Home > Last Defense (Lorien Legacies: The Lost Files #14)(5)

Last Defense (Lorien Legacies: The Lost Files #14)(5)
Pittacus Lore

I don’t know how many times I watch the footage repeat. Reports start to come in from across the world. Humanity doesn’t know how to react. Chinese forces attack the warship over Beijing, sending planes to drop bombs on it from above. At the same time, trucks shoot missiles from below, the sky erupting in flames. But the warship remains unharmed, protected, apparently, by some sort of invisible shielding. The missiles explode against the force field and then fire and debris rain down on the city. A few of the missiles appear to bounce off the ship completely, obliterating towering buildings, destroying the skyline.

When the smoke clears, the warship looks untouched, but Beijing is on fire.

There’s riots and looting in cities across the world. It seems to be happening in places where there aren’t even any warships. I guess when there’s a giant alien craft hovering over your city, you’re less likely to rampage through the streets. People are scared, frightened, some ready to fight, others claiming it’s the end of days. There’s even footage of a group holding welcome banners and signs that say “Beam me up!”

I try to remember how I reacted when I found irrefutable proof that there was life outside of Earth. When I first met Pittacus Lore. Bursts of images and feelings flash through my mind. Awe. Fear. Validation. Pittacus holds out a white tablet. His eyes burning like fire as he asks for my help.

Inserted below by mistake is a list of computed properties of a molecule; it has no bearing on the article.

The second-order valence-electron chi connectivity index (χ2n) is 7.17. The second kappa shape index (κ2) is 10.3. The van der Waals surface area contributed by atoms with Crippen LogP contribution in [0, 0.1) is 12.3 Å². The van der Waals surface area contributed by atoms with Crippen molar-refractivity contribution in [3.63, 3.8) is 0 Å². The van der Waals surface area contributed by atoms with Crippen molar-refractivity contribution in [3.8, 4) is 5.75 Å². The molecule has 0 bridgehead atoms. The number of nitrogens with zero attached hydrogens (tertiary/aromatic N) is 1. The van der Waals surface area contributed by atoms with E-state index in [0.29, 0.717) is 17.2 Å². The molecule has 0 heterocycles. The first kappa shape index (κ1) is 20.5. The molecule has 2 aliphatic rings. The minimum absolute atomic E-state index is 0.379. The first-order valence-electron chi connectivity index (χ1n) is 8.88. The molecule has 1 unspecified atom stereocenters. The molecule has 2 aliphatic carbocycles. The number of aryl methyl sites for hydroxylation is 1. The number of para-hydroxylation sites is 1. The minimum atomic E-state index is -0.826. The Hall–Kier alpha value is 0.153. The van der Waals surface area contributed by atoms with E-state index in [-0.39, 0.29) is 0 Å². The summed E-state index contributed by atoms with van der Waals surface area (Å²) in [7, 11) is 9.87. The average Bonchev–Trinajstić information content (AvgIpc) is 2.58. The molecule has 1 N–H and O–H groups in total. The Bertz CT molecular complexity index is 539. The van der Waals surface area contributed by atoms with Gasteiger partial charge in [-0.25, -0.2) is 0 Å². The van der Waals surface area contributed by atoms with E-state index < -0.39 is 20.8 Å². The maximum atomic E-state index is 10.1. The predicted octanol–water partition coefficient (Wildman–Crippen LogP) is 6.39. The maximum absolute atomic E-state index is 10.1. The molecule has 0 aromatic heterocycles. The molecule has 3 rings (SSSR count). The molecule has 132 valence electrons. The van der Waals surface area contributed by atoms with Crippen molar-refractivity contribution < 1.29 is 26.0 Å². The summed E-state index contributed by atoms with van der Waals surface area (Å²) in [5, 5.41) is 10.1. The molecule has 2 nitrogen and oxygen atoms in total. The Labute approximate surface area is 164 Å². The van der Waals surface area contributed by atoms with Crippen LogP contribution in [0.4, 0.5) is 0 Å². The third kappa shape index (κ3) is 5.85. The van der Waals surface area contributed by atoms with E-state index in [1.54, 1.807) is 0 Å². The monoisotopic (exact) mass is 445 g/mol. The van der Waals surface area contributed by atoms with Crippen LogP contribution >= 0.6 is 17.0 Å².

A new video starts to play on one of the monitors, taking me out of my thoughts. I recognize Sarah Hart’s voice immediately as she explains who the Garde and Mogadorians are—after spending so much of my life trying to keep the Garde a secret, it’s astounding to hear them spoken of on national television. At first it’s just on one news station, but then all of them are playing it, talking about how it was found on YouTube. They actually interrupt their coverage of the warships to show it, until Sarah’s voice is echoing all around me, coming from every speaker and telling the world about John Smith and the Loric.

The talking heads try to dissect the footage, bringing up screen caps and stories from They Walk Among Us. I feel like I can’t catch my breath as I look on.

Everything is happening, all the dominoes falling. I can barely keep up.

Eventually Agent Noto stands beside me. He doesn’t take his eyes off the screens as he speaks.